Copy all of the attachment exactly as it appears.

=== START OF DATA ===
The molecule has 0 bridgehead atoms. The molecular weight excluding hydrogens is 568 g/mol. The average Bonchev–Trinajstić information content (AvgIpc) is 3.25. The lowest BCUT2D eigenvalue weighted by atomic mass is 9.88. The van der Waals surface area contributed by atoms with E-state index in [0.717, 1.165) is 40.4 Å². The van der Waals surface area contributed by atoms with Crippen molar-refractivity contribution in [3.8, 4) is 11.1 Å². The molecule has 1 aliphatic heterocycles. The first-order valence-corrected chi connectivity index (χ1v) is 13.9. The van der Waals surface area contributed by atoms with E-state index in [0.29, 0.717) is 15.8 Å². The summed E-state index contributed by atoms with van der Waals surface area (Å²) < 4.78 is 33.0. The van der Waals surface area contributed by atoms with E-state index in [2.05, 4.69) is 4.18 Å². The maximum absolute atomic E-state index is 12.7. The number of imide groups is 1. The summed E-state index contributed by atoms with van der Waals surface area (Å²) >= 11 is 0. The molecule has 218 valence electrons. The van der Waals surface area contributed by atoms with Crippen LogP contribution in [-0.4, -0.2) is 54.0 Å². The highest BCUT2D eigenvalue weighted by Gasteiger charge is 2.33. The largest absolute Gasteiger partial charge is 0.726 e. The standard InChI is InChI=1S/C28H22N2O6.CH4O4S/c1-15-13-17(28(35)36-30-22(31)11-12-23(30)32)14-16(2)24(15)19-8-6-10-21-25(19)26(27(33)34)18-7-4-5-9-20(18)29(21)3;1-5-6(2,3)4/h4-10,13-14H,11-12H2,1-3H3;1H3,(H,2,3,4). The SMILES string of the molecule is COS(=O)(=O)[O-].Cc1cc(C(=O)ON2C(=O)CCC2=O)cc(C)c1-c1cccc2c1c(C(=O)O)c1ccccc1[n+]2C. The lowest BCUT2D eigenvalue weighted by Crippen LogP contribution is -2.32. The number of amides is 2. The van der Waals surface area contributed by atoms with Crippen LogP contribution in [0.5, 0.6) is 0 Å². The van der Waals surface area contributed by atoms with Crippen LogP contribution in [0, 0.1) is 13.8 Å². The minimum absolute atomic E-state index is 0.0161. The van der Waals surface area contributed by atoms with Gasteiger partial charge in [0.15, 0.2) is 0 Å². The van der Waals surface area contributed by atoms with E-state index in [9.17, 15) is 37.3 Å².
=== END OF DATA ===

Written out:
The molecule has 0 bridgehead atoms. The molecular weight excluding hydrogens is 568 g/mol. The average Bonchev–Trinajstić information content (AvgIpc) is 3.25. The lowest BCUT2D eigenvalue weighted by atomic mass is 9.88. The van der Waals surface area contributed by atoms with E-state index in [0.717, 1.165) is 40.4 Å². The van der Waals surface area contributed by atoms with Crippen molar-refractivity contribution in [3.8, 4) is 11.1 Å². The molecule has 1 aliphatic heterocycles. The first-order valence-corrected chi connectivity index (χ1v) is 13.9. The van der Waals surface area contributed by atoms with E-state index in [0.29, 0.717) is 15.8 Å². The summed E-state index contributed by atoms with van der Waals surface area (Å²) < 4.78 is 33.0. The van der Waals surface area contributed by atoms with E-state index in [2.05, 4.69) is 4.18 Å². The maximum absolute atomic E-state index is 12.7. The number of imide groups is 1. The summed E-state index contributed by atoms with van der Waals surface area (Å²) >= 11 is 0. The molecule has 218 valence electrons. The van der Waals surface area contributed by atoms with Crippen LogP contribution in [-0.4, -0.2) is 54.0 Å². The highest BCUT2D eigenvalue weighted by Gasteiger charge is 2.33. The largest absolute Gasteiger partial charge is 0.726 e. The standard InChI is InChI=1S/C28H22N2O6.CH4O4S/c1-15-13-17(28(35)36-30-22(31)11-12-23(30)32)14-16(2)24(15)19-8-6-10-21-25(19)26(27(33)34)18-7-4-5-9-20(18)29(21)3;1-5-6(2,3)4/h4-10,13-14H,11-12H2,1-3H3;1H3,(H,2,3,4). The SMILES string of the molecule is COS(=O)(=O)[O-].Cc1cc(C(=O)ON2C(=O)CCC2=O)cc(C)c1-c1cccc2c1c(C(=O)O)c1ccccc1[n+]2C. The lowest BCUT2D eigenvalue weighted by Crippen LogP contribution is -2.32. The number of amides is 2. The van der Waals surface area contributed by atoms with Crippen LogP contribution in [0.5, 0.6) is 0 Å². The van der Waals surface area contributed by atoms with Crippen LogP contribution in [0, 0.1) is 13.8 Å². The minimum absolute atomic E-state index is 0.0161. The van der Waals surface area contributed by atoms with Gasteiger partial charge in [0.15, 0.2) is 0 Å². The van der Waals surface area contributed by atoms with E-state index in [9.17, 15) is 37.3 Å².